By Henry Amador
As the new year approaches we often find ourselves feeling a tad overwhelmed, frustrated and oh so weary.
It’s as if we are looking at life, at ourselves and all the people we encounter with those horrible magnifying makeup mirrors.
Every flaw, every nuance is exaggerated and every feeling seems designed to personally attack and put us on the automatic defense.
We want things to be perfect.
We need things to be perfect and quite frankly we are setting ourselves up for disaster.
I learned a long time ago that there are some simple, yet powerful actions I could put into place to avoid heartache, disaster and allowing those holiday Grinches in.
Here are three.
1. Happy Holidays, I LOVE you and now I want you to GO.
The Holiday season is not the time to break up, ask for a separation or file for a divorce.
This does NOT apply to you if you or your family are in a dangerous situation, please seek help and get out.
For the rest of us, the average Joes, please realize that Hallmark sells just as many sympathy cards as they do congratulations cards.
We are inundated at this time of the year by perfection, the “Snow Globe Families,” perfectly placed and glued to appear magical.
Shake them and they don’t budge or fall apart like we do, they just sparkle even more perfectly.
None of our relationships are that perfect, no husband or wife or significant other is perfect, no gift is perfect and no one else’s life is either.
We feel so critical this time of year that our relationships, by comparison to the ones we think other people have, become completely unacceptable, we can’t imagine living them one second longer.
The separation rate this time of year can be unbelievable and that’s simply because we are usually fearful that we have settled, that we deserve better, we deserve more and that someone else will change all of that.
So how do you avoid this terrible mistake?
Take a deep breath, stop looking for their faults and start remembering the good stuff.
Why did you fall in love?
Why you are together?
How did you feel when you met?
Consider all the good things you experienced the other 11 months of the year.
Hey, if February roles around and you still feel the same, pack it up and call it a day.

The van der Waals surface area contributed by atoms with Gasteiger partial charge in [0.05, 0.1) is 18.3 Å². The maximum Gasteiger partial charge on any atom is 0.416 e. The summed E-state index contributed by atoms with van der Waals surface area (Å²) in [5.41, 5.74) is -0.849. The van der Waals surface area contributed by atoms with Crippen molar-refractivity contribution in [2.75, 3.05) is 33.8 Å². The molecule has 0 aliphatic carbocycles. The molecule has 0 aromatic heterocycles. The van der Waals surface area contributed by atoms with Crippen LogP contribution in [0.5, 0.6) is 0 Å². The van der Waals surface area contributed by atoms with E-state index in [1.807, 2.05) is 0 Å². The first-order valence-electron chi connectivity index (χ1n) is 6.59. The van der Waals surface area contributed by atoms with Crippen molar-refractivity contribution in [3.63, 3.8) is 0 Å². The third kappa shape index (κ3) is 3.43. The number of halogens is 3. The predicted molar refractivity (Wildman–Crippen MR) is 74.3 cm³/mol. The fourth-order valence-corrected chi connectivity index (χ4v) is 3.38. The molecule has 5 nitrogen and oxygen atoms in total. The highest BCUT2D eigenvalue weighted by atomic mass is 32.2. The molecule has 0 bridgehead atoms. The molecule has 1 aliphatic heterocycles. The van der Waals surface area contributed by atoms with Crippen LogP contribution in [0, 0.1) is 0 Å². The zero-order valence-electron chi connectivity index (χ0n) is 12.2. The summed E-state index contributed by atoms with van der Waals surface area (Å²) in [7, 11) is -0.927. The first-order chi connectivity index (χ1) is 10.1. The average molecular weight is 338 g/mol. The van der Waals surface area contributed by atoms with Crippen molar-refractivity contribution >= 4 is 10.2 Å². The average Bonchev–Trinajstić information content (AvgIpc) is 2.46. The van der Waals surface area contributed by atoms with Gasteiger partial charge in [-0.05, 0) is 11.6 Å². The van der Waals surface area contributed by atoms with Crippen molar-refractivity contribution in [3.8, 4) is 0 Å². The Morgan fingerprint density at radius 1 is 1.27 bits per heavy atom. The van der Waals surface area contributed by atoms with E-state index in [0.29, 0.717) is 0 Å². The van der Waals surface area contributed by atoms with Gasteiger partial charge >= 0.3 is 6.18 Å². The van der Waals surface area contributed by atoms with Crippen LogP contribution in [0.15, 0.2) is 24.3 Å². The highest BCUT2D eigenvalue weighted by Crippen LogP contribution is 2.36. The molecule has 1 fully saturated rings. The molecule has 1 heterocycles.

Ending a relationship in December is the equivalent of starting one on Valentines Day, both can be doomed and should be avoided at all cost.
2. Aunt Betty doesn’t approve of your life but she is still on the guest list.
I hear a lot about teachable moments, about turning the other cheek and not stirring the pot but I believe in a zero tolerance approach to non-accepting family members and friends.
I have zero tolerance to their intolerance.
Do not put yourself or your family in the position of hosting or accepting an invitation from someone that does not accept you fully.
YOU deserve more and the teachable moment comes when you honestly express why the invitation has been denied or not sent.
The teachable moment belongs to you and your children when you lead by example and show them what pride, love and honor really look like.
The Church can keep it’s “love the sin hate the sinner” shtick and so can they.
Love us or leave us, its pretty simple. If they come around and have those epiphanies folks talk about then welcome them back in the fold but for goodness sake don’t take on the added stress of pretending to be okay with the folks that only pretend to be okay with you one holiday a year. Consider this like a Facebook clean up only on a much healthier and grander scale. We un-friend folks all the time for all kind of reasons, I can not think of a single reason more important than putting you and your family first, can you?
3. Go ahead, judge a gay dad and he’ll show you!
Don’t try to be a Super Santa.
For so many gay parents this time of year brings to mind so much of what we lacked growing up. Much of the feelings we experienced to date morphed into all types of things that we substituted to feel better about ourselves.
Just because we are grown with children of our own does not mean that we have fully sorted through some of those old beliefs and some of us may still find ourselves trying to prove something, whether it be to our own parents, our friends, our communities or to ourselves.
When we allow ourselves to keep things simple, when we allow for imperfection and for choosing memories over money, especially during the holidays, we make room for the moments that dreams are truly made from.
Don’t look out onto a culture that may still be looking for us to fail.
A society that expects less of us as spouses and as parents.
Instead look in, into your hearts and into the eyes of the people that truly love you.
Put all of those images, memories and feelings into your own, perfect and personal snow globe,
the kind we keep out on our mantels all the year long.
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Originally published on The Seattle Lesbian
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